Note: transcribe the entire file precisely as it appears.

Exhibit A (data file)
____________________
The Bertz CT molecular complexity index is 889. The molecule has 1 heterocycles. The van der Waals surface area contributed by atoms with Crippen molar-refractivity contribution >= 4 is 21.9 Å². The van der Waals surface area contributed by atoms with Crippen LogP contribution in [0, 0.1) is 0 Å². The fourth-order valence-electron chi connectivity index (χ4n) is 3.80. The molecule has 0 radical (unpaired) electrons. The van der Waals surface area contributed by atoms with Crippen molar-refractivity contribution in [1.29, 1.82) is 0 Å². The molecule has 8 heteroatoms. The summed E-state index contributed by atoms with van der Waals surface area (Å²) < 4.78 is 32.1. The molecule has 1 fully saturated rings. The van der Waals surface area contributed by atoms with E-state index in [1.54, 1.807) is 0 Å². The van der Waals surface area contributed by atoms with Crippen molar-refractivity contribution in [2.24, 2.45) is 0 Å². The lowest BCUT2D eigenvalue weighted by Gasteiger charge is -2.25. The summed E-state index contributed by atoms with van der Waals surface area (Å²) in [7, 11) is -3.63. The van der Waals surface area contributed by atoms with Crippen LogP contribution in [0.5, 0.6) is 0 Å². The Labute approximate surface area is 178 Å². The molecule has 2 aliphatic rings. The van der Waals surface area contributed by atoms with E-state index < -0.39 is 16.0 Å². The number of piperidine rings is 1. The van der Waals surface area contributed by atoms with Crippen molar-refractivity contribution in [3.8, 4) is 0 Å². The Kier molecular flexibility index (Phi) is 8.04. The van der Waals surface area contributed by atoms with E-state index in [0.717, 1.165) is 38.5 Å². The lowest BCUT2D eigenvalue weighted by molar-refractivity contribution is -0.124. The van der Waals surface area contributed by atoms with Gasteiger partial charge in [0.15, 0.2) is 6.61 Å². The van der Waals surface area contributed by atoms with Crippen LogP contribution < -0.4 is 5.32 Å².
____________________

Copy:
The Bertz CT molecular complexity index is 889. The molecule has 1 heterocycles. The van der Waals surface area contributed by atoms with Crippen molar-refractivity contribution >= 4 is 21.9 Å². The van der Waals surface area contributed by atoms with Crippen LogP contribution in [0, 0.1) is 0 Å². The fourth-order valence-electron chi connectivity index (χ4n) is 3.80. The molecule has 0 radical (unpaired) electrons. The van der Waals surface area contributed by atoms with Crippen molar-refractivity contribution in [1.29, 1.82) is 0 Å². The molecule has 8 heteroatoms. The summed E-state index contributed by atoms with van der Waals surface area (Å²) < 4.78 is 32.1. The molecule has 1 fully saturated rings. The van der Waals surface area contributed by atoms with E-state index in [1.54, 1.807) is 0 Å². The van der Waals surface area contributed by atoms with Crippen molar-refractivity contribution in [2.24, 2.45) is 0 Å². The lowest BCUT2D eigenvalue weighted by Gasteiger charge is -2.25. The summed E-state index contributed by atoms with van der Waals surface area (Å²) in [7, 11) is -3.63. The van der Waals surface area contributed by atoms with Crippen LogP contribution in [0.5, 0.6) is 0 Å². The Labute approximate surface area is 178 Å². The molecule has 2 aliphatic rings. The van der Waals surface area contributed by atoms with E-state index < -0.39 is 16.0 Å². The number of piperidine rings is 1. The van der Waals surface area contributed by atoms with Crippen molar-refractivity contribution in [3.8, 4) is 0 Å². The Kier molecular flexibility index (Phi) is 8.04. The van der Waals surface area contributed by atoms with E-state index in [0.717, 1.165) is 38.5 Å². The lowest BCUT2D eigenvalue weighted by molar-refractivity contribution is -0.124. The van der Waals surface area contributed by atoms with Gasteiger partial charge in [0.15, 0.2) is 6.61 Å². The van der Waals surface area contributed by atoms with Crippen LogP contribution < -0.4 is 5.32 Å².